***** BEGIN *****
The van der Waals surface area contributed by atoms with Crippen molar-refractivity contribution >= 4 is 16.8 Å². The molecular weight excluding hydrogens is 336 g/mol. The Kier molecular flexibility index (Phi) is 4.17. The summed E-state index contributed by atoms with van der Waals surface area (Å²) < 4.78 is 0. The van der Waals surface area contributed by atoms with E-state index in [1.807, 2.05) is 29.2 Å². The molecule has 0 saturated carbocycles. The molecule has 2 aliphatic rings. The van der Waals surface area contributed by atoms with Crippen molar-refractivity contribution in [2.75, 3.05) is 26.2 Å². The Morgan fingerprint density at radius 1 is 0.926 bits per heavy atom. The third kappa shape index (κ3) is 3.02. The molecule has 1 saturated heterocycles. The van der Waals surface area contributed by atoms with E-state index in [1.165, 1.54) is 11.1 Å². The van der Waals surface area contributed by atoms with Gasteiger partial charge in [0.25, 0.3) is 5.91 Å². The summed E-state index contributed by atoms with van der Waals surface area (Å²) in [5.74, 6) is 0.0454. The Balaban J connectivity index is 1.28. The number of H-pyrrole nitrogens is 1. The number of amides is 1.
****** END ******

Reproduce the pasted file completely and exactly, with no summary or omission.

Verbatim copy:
The van der Waals surface area contributed by atoms with Crippen molar-refractivity contribution >= 4 is 16.8 Å². The molecular weight excluding hydrogens is 336 g/mol. The Kier molecular flexibility index (Phi) is 4.17. The summed E-state index contributed by atoms with van der Waals surface area (Å²) < 4.78 is 0. The van der Waals surface area contributed by atoms with E-state index in [1.807, 2.05) is 29.2 Å². The molecule has 0 saturated carbocycles. The molecule has 2 aliphatic rings. The van der Waals surface area contributed by atoms with Crippen molar-refractivity contribution in [2.75, 3.05) is 26.2 Å². The Morgan fingerprint density at radius 1 is 0.926 bits per heavy atom. The third kappa shape index (κ3) is 3.02. The molecule has 1 saturated heterocycles. The van der Waals surface area contributed by atoms with E-state index in [1.165, 1.54) is 11.1 Å². The van der Waals surface area contributed by atoms with Gasteiger partial charge in [0.25, 0.3) is 5.91 Å². The summed E-state index contributed by atoms with van der Waals surface area (Å²) in [5.74, 6) is 0.0454. The Balaban J connectivity index is 1.28. The number of H-pyrrole nitrogens is 1. The number of amides is 1.